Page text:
2. Lifecycle Support

Since 2019, the FDA has been pilot testing its Software Precertification Program (Pre-Cert 1.0). Use this program to benchmark the safety and efficacy of your SaMD.

The program focuses on five major principles: patient safety, product quality, proactive culture, cybersecurity responsibility, and clinical responsibility.

It should be noted that Pre-Cert 1.0 is entirely voluntary. However, successful completion helps to establish an organizational commitment to quality and compliance as you monitor the safety, effectiveness, and overall performance of the SaMD. Of course, compliance documentation for this certification can be stored in your electronic quality management system (eQMS). That way, when it comes time for you to submit your application, your team has everything it needs to complete the application.

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3. Product Realization

Starting from the initial concept of your device, SaMDs must think critically about the product realization protocols and systems used. ISO 13485:2016 paints a clear picture of the product realization requirements SaMDs must follow to build a safe and effective product. 

However, many SaMD companies make the mistake of committing to paper-based quality management tools during the early stages of product development.

Unfortunately, these legacy tools do little to honor the product realization requirements enforced by the FDA. Additionally, such systems are prone to errors and, as a result, produce unnecessary delays. 

Qualio has fixed this problem by creating the first web-based eQMS platform. With Qualio, SaMD companies can seamlessly manage compliance and quality all within one easy-to-use system.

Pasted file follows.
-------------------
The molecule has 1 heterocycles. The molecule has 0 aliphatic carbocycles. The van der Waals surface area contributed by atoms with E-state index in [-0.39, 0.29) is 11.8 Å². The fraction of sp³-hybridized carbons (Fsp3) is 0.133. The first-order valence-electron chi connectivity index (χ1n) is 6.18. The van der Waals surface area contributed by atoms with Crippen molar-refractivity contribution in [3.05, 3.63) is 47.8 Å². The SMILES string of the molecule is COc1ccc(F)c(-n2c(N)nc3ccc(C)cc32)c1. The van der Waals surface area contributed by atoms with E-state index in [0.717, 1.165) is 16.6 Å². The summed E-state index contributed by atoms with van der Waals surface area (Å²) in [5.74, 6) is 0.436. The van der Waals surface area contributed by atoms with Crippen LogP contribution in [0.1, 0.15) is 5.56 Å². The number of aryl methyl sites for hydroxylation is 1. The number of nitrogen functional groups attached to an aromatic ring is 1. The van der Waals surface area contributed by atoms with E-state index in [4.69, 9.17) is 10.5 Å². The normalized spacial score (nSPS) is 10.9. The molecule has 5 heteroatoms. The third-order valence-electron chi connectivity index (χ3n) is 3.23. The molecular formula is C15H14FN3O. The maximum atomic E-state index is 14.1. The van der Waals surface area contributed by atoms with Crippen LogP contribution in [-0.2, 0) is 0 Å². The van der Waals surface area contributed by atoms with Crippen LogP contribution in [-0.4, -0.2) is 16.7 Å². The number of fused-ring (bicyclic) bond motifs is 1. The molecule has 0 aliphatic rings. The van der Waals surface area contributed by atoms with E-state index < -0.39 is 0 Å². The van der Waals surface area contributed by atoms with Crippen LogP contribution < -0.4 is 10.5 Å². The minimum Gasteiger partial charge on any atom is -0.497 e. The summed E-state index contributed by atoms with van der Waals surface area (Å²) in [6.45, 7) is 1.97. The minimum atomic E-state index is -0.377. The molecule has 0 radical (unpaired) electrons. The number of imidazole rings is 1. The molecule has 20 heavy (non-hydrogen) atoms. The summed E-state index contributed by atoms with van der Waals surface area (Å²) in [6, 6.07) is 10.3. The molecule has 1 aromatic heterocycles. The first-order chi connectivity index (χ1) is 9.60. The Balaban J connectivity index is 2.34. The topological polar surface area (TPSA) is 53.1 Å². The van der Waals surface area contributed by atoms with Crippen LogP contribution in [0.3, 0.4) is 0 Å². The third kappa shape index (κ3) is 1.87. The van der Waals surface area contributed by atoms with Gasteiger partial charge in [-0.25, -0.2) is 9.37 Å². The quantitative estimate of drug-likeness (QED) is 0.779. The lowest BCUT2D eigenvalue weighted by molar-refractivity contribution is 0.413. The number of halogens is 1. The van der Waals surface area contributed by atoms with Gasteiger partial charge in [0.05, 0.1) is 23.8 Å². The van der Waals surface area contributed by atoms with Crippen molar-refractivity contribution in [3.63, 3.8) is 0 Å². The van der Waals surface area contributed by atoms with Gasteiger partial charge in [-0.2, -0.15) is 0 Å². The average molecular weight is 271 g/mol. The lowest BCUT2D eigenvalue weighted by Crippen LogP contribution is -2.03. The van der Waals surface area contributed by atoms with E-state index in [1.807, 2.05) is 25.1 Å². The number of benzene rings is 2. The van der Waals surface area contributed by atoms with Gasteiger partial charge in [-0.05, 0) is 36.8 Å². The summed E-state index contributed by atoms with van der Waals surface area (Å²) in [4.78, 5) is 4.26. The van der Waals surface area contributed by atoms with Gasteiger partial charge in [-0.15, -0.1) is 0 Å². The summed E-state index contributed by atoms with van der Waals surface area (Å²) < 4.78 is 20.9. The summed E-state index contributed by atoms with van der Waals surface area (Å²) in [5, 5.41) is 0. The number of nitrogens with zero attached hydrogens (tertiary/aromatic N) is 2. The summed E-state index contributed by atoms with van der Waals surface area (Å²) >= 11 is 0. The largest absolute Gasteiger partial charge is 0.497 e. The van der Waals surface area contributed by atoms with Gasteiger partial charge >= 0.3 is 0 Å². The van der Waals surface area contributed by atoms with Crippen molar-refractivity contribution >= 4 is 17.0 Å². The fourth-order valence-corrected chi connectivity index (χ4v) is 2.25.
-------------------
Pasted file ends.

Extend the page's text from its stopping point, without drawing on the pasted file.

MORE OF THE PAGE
How Does Quality Affect Software as a Medical Device Companies?

Qualio has helped thousands of SaMD companies manage and improve quality processes—and we can do the same for your growing medical device startup!

Are you getting ready to launch an all-new and innovative product? 

If so, we know that time is of the essence. That’s why we designed our QMS to ensure rapid and sustained quality improvement. 

From increased productivity and improved operational performance to evidence-based decision making, our QMS supports SaMD’s quality and compliance pursuits. Additionally, the tool will scale with your organization as it grows.

 

As an example, Linical recently migrated from a paper-based quality management solution to Qualio’s eQMS, and the results speak for themselves.

“You can get any document you need very quickly and present it within a matter of minutes,” says Tyler Cochran, executive director of quality at Linical Americas. “You can look at an SOP in Qualio, see the list of associated documents, and click hyperlinks to retrieve information immediately.” 

To assess the performance of your own QMS, we recommend taking our free self-assessment. This self-assessment allows you to see how your current quality processes stack up against industry best practices. 

Leverage these findings to take your quality processes to the next level!

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Published by Kelly Stanton July 15, 2021